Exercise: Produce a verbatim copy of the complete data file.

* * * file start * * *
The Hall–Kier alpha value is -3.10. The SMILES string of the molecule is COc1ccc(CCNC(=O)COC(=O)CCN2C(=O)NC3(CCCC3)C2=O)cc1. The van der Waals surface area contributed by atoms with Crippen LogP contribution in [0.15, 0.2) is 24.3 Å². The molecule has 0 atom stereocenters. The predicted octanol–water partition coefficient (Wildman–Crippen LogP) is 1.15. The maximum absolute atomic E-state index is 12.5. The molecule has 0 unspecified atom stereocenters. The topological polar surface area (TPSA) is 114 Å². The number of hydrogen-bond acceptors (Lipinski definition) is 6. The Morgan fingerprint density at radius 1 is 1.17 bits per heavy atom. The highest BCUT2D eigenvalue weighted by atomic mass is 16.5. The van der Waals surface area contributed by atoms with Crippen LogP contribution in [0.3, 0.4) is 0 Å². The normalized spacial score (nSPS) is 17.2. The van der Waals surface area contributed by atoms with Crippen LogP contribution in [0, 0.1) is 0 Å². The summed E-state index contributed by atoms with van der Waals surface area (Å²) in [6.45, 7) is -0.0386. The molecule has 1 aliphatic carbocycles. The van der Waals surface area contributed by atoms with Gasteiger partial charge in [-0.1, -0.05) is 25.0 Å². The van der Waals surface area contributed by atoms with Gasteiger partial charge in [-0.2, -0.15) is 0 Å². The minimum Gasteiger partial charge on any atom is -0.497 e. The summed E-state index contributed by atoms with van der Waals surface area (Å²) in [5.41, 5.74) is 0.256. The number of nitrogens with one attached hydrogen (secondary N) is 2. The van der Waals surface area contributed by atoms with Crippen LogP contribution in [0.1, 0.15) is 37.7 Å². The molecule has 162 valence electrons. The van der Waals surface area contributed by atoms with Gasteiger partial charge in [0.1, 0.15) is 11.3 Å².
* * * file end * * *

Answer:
The Hall–Kier alpha value is -3.10. The SMILES string of the molecule is COc1ccc(CCNC(=O)COC(=O)CCN2C(=O)NC3(CCCC3)C2=O)cc1. The van der Waals surface area contributed by atoms with Crippen LogP contribution in [0.15, 0.2) is 24.3 Å². The molecule has 0 atom stereocenters. The predicted octanol–water partition coefficient (Wildman–Crippen LogP) is 1.15. The maximum absolute atomic E-state index is 12.5. The molecule has 0 unspecified atom stereocenters. The topological polar surface area (TPSA) is 114 Å². The number of hydrogen-bond acceptors (Lipinski definition) is 6. The Morgan fingerprint density at radius 1 is 1.17 bits per heavy atom. The highest BCUT2D eigenvalue weighted by atomic mass is 16.5. The van der Waals surface area contributed by atoms with Crippen LogP contribution in [0.3, 0.4) is 0 Å². The normalized spacial score (nSPS) is 17.2. The van der Waals surface area contributed by atoms with Crippen LogP contribution in [0, 0.1) is 0 Å². The summed E-state index contributed by atoms with van der Waals surface area (Å²) in [6.45, 7) is -0.0386. The molecule has 1 aliphatic carbocycles. The van der Waals surface area contributed by atoms with Gasteiger partial charge in [-0.1, -0.05) is 25.0 Å². The van der Waals surface area contributed by atoms with Gasteiger partial charge in [-0.2, -0.15) is 0 Å². The minimum Gasteiger partial charge on any atom is -0.497 e. The summed E-state index contributed by atoms with van der Waals surface area (Å²) in [5.41, 5.74) is 0.256. The number of nitrogens with one attached hydrogen (secondary N) is 2. The van der Waals surface area contributed by atoms with Crippen LogP contribution in [0.1, 0.15) is 37.7 Å². The molecule has 162 valence electrons. The van der Waals surface area contributed by atoms with Gasteiger partial charge in [0.1, 0.15) is 11.3 Å².